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Snakes That Shake Their Tail When Confronted

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The iconic rattlesnake, endemic to the new world, so impressed early colonists that its likeness adorned books, flags and crests that were sent back home. According to a study by Mathew P. Rowe, et al., published in "Biology of the Vipers," the rattle may be the most extensively studied anatomical feature among snakes. It's not only rattlesnakes that shake their tail, though; many pit vipers and a number of harmless colubrid snakes engage in the behavior as well.

Purpose of Tail-Shaking Behavior

As tail-shaking behavior is so widespread, it may serve slightly different functions for different species. Nevertheless, Harry Greene asserted three possible goals of tail shaking behavior in a 1973 study published in the “Journal of Herpetology.” The goals listed were all defensive: diverting the attack to the tail, confusing the predator and inhibiting an attack by advertising their venomous bite. Tail-shaking behavior and morphology is most developed in rattlesnakes, but a rattle is not necessary to produce a buzzing sound, as many snakes simply vibrate their tail against the leaf litter to produce a loud buzz.


Rattlesnakes represent the pinnacle of tail-shaking evolution. The snakes’ namesake appendage is formed from a collection of horny, interlocking segments that are loosely attached to one another. Born with a single, rounded rattle segment called a button, rattlesnakes add a new segment each time they shed their skin. Segments of the rattle break periodically, and longer rattles do not necessarily produce louder sounds. When the apparatus is shaken at high speed, a buzz or rattling sound is created; rattlesnakes have three sets of dedicated, tail-shaking muscles in their tail. Two of the muscle groups pull the tail to each side, and a third set of muscles allows the ventral surface to be aimed in either direction.

Other Pit Vipers

Rattlesnakes aren’t the only dangerous snakes to shake their tail; several other, closely related pit vipers exhibit the behavior. Cottonmouths (Agkistrodon piscivorous), copperheads (Agkistrodon contortrix), cantils (Agkistrodon bilineatus) and terciopelos (Bothrops asper) all shake their tails when frightened. Bushmasters -- the world’s largest pit vipers -- take tail shaking further and have evolved spine-like scales at the tip of their tails. This facilitates the tail shaking, and creates a louder sound than if no spines were present.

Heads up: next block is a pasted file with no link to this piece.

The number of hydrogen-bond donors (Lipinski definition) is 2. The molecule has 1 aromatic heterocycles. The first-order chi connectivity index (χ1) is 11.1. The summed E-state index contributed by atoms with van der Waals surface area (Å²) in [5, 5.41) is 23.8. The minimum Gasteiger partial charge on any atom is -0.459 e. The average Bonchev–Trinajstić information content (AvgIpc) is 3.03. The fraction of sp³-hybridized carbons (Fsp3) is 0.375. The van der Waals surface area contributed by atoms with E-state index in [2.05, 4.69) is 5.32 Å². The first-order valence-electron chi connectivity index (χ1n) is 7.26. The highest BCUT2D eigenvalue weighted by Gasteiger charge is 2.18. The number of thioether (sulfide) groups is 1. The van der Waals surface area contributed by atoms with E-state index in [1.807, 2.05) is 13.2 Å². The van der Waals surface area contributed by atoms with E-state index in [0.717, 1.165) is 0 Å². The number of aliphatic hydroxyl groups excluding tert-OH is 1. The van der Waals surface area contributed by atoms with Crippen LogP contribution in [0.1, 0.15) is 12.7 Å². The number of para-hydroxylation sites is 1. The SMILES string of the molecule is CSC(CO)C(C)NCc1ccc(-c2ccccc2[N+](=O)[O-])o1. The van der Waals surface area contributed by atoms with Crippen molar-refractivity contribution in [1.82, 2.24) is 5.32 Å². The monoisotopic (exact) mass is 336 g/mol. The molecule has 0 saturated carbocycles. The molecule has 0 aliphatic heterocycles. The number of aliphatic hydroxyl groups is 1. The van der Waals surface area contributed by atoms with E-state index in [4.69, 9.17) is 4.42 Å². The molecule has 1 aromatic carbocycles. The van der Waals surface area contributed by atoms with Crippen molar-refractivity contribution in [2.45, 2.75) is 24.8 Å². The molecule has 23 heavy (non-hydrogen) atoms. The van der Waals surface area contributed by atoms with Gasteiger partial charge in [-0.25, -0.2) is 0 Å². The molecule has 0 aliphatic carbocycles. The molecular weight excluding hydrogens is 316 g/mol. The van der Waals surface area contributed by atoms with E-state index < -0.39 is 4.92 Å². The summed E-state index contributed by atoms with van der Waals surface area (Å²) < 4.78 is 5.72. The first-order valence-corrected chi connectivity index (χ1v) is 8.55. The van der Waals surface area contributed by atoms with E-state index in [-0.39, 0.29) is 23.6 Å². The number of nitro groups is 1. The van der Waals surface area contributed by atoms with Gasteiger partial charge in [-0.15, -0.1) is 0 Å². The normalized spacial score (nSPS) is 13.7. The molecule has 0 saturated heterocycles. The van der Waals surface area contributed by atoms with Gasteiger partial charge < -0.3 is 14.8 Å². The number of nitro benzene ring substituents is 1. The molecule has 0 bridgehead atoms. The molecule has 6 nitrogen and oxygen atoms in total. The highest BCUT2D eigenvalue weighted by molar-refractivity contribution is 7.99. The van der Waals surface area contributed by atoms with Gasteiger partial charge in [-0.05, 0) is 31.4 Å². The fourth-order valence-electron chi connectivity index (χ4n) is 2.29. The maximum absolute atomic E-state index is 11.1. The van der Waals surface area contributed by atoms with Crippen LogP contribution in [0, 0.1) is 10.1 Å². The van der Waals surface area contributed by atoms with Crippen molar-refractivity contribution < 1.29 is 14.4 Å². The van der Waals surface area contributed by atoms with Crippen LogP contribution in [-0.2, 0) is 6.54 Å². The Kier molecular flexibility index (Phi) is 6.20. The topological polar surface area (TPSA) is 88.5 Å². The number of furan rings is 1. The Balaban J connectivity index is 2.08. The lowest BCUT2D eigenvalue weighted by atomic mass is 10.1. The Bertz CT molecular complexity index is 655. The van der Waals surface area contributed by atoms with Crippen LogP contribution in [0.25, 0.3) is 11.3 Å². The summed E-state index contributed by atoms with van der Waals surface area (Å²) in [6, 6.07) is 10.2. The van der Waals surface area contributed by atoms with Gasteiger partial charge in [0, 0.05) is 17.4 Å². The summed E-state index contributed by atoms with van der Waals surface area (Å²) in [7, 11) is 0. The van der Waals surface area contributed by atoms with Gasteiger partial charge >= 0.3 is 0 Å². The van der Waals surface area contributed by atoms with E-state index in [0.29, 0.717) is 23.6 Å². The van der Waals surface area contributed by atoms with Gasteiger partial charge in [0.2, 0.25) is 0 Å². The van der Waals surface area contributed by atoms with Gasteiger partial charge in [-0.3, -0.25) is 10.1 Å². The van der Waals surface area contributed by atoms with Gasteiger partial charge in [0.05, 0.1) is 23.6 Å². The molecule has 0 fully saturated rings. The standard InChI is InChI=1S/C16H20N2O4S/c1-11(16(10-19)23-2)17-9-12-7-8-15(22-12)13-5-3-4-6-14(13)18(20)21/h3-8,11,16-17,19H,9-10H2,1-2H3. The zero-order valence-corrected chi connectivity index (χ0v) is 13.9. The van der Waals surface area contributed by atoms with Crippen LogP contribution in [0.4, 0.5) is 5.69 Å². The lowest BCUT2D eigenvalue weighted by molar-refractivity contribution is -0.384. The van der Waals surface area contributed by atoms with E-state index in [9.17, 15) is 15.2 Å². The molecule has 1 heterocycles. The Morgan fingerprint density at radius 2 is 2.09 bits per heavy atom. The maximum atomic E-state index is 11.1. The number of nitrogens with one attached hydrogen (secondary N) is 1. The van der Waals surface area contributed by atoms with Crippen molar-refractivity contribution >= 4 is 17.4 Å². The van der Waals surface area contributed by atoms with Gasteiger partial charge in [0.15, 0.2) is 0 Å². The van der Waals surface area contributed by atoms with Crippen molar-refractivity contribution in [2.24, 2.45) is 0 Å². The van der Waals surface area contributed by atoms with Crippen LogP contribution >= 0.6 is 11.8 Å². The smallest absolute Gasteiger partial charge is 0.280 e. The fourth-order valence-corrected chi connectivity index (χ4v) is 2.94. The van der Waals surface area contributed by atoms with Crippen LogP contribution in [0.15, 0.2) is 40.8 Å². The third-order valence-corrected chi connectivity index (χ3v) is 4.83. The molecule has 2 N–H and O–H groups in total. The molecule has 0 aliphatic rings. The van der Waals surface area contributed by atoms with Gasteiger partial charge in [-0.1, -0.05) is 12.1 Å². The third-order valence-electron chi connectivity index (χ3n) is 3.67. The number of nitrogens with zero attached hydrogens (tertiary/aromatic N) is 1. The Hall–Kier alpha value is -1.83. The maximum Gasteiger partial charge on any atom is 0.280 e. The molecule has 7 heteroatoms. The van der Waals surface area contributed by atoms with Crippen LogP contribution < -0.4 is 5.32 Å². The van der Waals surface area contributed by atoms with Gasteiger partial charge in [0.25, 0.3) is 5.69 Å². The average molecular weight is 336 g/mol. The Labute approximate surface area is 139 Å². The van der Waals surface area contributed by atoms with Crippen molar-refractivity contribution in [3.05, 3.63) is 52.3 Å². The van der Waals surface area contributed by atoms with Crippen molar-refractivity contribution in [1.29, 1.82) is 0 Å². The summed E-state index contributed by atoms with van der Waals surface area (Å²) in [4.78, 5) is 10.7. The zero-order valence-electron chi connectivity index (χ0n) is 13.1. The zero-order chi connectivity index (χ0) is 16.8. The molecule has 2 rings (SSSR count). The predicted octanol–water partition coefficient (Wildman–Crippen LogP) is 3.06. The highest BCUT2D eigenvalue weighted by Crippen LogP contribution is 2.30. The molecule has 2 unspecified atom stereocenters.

Rat, King and Gopher Snakes

Rat (Pantherophis sp.), king (Lampropeltis sp.) and gopher snakes (Pituophis sp.) and other closely related species are well-known for shaking their tail when confronted with a predator. It's not clear whether tail-shaking behavior in itself dissuades predators, or if it serves as a form of Batesian mimicry. In Batesian mimicry, a harmless or palatable species mimics a dangerous or distasteful species through behavior or morphology to protect itself. None of these species have well-developed tail-shaking muscles and cannot keep up the display very long.

Loss of the Rattle

Santa Catalina Island rattlesnakes (Crotalus catalinensis) have lost their rattles over time. It is thought that because these snakes primarily stalk birds at night in the trees, a functional rattle may unintentionally make noise and scare off the birds. These snakes have no large predators on the island, so the rattle is not necessary, though they will still vibrate their tails when threatened. Additionally, the tiny pygmy rattlesnakes (Sistrurus miliarius) are in the process of losing their rattles. These small snakes, which are somewhat reluctant to rattle at predators, are only able to conjure a high-pitched, barely audible buzz -- hardly a deterrent to large predators.